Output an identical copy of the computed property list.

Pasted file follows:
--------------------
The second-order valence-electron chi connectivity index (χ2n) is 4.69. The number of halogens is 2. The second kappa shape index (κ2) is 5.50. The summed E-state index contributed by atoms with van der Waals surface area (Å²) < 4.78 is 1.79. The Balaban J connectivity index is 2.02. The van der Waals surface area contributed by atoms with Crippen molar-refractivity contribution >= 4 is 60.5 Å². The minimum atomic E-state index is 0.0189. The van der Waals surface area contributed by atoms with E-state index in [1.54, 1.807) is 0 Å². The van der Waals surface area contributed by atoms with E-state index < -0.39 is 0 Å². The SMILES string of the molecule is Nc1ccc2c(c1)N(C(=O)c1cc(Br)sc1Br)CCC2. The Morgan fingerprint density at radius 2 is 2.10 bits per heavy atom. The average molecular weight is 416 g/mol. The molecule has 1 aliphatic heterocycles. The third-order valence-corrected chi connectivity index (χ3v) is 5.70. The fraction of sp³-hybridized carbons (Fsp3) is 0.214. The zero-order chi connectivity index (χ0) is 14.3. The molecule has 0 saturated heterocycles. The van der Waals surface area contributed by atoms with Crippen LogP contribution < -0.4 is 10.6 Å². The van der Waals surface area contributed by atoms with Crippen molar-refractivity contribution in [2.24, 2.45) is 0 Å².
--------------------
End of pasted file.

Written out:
The second-order valence-electron chi connectivity index (χ2n) is 4.69. The number of halogens is 2. The second kappa shape index (κ2) is 5.50. The summed E-state index contributed by atoms with van der Waals surface area (Å²) < 4.78 is 1.79. The Balaban J connectivity index is 2.02. The van der Waals surface area contributed by atoms with Crippen molar-refractivity contribution >= 4 is 60.5 Å². The minimum atomic E-state index is 0.0189. The van der Waals surface area contributed by atoms with E-state index in [1.54, 1.807) is 0 Å². The van der Waals surface area contributed by atoms with E-state index < -0.39 is 0 Å². The SMILES string of the molecule is Nc1ccc2c(c1)N(C(=O)c1cc(Br)sc1Br)CCC2. The Morgan fingerprint density at radius 2 is 2.10 bits per heavy atom. The average molecular weight is 416 g/mol. The molecule has 1 aliphatic heterocycles. The third-order valence-corrected chi connectivity index (χ3v) is 5.70. The fraction of sp³-hybridized carbons (Fsp3) is 0.214. The zero-order chi connectivity index (χ0) is 14.3. The molecule has 0 saturated heterocycles. The van der Waals surface area contributed by atoms with Crippen LogP contribution < -0.4 is 10.6 Å². The van der Waals surface area contributed by atoms with Crippen molar-refractivity contribution in [2.24, 2.45) is 0 Å².